In the previous post on data slides it was highlighted that
“Data slides must be easily interpreted, memorable and clear. Few are. Most could be improved.”
A data slide in a presentation cannot merely a representation of a table from the scientific document, it must be engaging, memorable and clear. Psychological evidence suggests that an image such as a data slide must be interpretable within three seconds otherwise attention will be diverted from the speech to assessing the “image”. The quasi evidence for this is advertising billboards that can be viewed by passing traffic. More than three seconds means the attention and message will be lost. The same applies to a data slide.
Using the scientific paper on CRASH-2 (use of tranexamic acid in trauma) as an example the following data slide examples have been constructed. They highlight principles that are effective. Other techniques and opinions are available!
- Data tables from a paper do not function as data slides in a presentationRemember the issue of presentation screen and auditorium size, it is exceptionally unlikely that this will even be legible to the majority of the audience. The data is so complex that it will distract the audience. Even now you are trying to read and interpret the data. There is no place in a scientific presentation for an image such as this, improve it.
2. Highlighting and apologising aren’t magic
Neither use of a red rectangle nor a laser pointer will clarify meaning in such a complex slide. If the data is not visible, there is no magic effect surrounding or underlining this in red. Worse still is the standard apology for “the busy slide.” Apology for the illegibility will not ameliorate the situation either. Improve the data slide.
3. Have a single message per slide
Construct a slide for each single data point that requires emphasis or explanation. It is important to re-state that a presentation is not the forum to saturate the audience with data, rather to concentrate on the message (p1) for the specific audience and illustrate that appropriately. In this example, if the segment being discussed is risk of stroke within the study group, this is best illustrated with a single, easily interpreted, memorable and clear slide. Images convey deep meaning and simple phrases overlaid give clarity.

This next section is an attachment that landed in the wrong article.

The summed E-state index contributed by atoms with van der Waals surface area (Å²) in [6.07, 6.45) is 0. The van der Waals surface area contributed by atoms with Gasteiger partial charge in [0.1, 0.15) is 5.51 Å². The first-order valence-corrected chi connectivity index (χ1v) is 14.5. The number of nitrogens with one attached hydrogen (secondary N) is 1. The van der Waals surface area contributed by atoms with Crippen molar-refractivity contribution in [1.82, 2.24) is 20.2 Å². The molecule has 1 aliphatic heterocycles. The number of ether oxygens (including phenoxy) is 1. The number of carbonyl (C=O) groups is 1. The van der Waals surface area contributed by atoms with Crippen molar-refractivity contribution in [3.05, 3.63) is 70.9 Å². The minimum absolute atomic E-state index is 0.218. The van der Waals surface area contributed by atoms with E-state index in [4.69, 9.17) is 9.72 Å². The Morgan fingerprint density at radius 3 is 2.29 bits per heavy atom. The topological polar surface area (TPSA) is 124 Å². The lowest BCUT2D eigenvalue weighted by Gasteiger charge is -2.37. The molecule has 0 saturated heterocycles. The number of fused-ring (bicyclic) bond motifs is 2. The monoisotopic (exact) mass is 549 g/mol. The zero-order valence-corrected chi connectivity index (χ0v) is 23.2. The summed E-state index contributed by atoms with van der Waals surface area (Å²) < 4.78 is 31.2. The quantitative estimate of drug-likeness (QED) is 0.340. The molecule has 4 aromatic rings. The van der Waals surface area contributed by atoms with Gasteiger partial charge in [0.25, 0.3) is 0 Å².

4. Use repetition to enhance memorability
The study in question is scientifically important in that the drug and placebo groups were found to be statistically the same. This fact can be repeated verbally but also by the repetition of the format and numbers within each section of the presentation.
5. Simplify data by explaining it
A graphical representation of numbers is more easily grasped. Comparison of the surgical interventions undertaken in the two arms of the study is often represented currently by pie charts. This is simply fashion and unhelpful as it is not possible to gauge degrees of an arc accurately. Bar graphs are more effective. To further improve the visual impact ensure that differentiation is easily made between the two groups by using colour, particularly to highlight the study group compared to the control and give the slide a title that explains the findings. It is visually appealing to use horizontal bars for size and to rank in decreasing order. Note once again the repetition of format.
Data slides must be easily interpreted, memorable and clear. Simple design rules can achieve this such that the single message of a section is readily available and the audience is not distracted by diverse information not pertinent to the message being delivered at that point. As an example, is there increased risk of acute haemorrhagic stroke with the use of tranexamic acid? Which slide made that clear to you? Clear data slides are not simplistic, not patronising to the audience and not about dissembling; they are about maintaining clarity and retention of message.
Sometimes it’s worth wondering if the things we hear, see and feel are quite as we thought they were. Dr Alan Garner has a look at your senses when you get into the chest and wonders whether it’s all as straight forward as we like to think? Let’s start this post by stating right upfront that […]
Filed under: trauma Tagged: chest tube
Selecting the intervention in Intubated patients: Evidence, Guidelines and Clinical Application This is a chat with Rachael Moses (@rachaelmoses) who is a consultant respiratory physiotherapist. I noticed from a twitter post that she had been at a meeting and presented on the above topic. She was kind enough to chat with me for the podcast. [...]
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